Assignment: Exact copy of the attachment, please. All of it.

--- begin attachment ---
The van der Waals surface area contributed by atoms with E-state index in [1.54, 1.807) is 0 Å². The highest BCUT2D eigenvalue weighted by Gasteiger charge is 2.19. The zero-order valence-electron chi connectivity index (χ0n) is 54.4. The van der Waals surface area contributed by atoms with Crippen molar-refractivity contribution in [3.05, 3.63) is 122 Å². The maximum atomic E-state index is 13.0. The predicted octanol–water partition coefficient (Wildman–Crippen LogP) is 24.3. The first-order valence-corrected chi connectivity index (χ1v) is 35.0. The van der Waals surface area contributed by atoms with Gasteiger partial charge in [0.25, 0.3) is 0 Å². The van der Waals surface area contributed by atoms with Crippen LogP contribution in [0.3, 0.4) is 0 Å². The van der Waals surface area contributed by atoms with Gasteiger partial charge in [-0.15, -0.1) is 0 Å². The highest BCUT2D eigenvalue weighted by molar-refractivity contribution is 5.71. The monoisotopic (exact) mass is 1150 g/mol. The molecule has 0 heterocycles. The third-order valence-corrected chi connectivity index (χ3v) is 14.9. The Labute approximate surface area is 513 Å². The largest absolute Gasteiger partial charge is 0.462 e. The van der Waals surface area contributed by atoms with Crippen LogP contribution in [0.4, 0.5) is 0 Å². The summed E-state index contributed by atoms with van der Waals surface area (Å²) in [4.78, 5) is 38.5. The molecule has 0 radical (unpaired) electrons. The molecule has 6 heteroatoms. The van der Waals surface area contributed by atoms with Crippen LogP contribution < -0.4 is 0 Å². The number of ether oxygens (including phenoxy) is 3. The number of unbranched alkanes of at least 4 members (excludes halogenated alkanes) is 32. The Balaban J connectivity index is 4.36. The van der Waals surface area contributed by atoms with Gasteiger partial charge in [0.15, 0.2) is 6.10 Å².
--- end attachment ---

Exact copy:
The van der Waals surface area contributed by atoms with E-state index in [1.54, 1.807) is 0 Å². The highest BCUT2D eigenvalue weighted by Gasteiger charge is 2.19. The zero-order valence-electron chi connectivity index (χ0n) is 54.4. The van der Waals surface area contributed by atoms with Crippen molar-refractivity contribution in [3.05, 3.63) is 122 Å². The maximum atomic E-state index is 13.0. The predicted octanol–water partition coefficient (Wildman–Crippen LogP) is 24.3. The first-order valence-corrected chi connectivity index (χ1v) is 35.0. The van der Waals surface area contributed by atoms with Gasteiger partial charge in [0.25, 0.3) is 0 Å². The van der Waals surface area contributed by atoms with Crippen LogP contribution in [0.3, 0.4) is 0 Å². The van der Waals surface area contributed by atoms with Gasteiger partial charge in [-0.15, -0.1) is 0 Å². The highest BCUT2D eigenvalue weighted by molar-refractivity contribution is 5.71. The monoisotopic (exact) mass is 1150 g/mol. The molecule has 0 heterocycles. The third-order valence-corrected chi connectivity index (χ3v) is 14.9. The Labute approximate surface area is 513 Å². The largest absolute Gasteiger partial charge is 0.462 e. The van der Waals surface area contributed by atoms with Crippen LogP contribution in [0.4, 0.5) is 0 Å². The summed E-state index contributed by atoms with van der Waals surface area (Å²) in [4.78, 5) is 38.5. The molecule has 0 radical (unpaired) electrons. The molecule has 6 heteroatoms. The van der Waals surface area contributed by atoms with Crippen LogP contribution < -0.4 is 0 Å². The number of ether oxygens (including phenoxy) is 3. The number of unbranched alkanes of at least 4 members (excludes halogenated alkanes) is 32. The Balaban J connectivity index is 4.36. The van der Waals surface area contributed by atoms with Gasteiger partial charge in [0.15, 0.2) is 6.10 Å².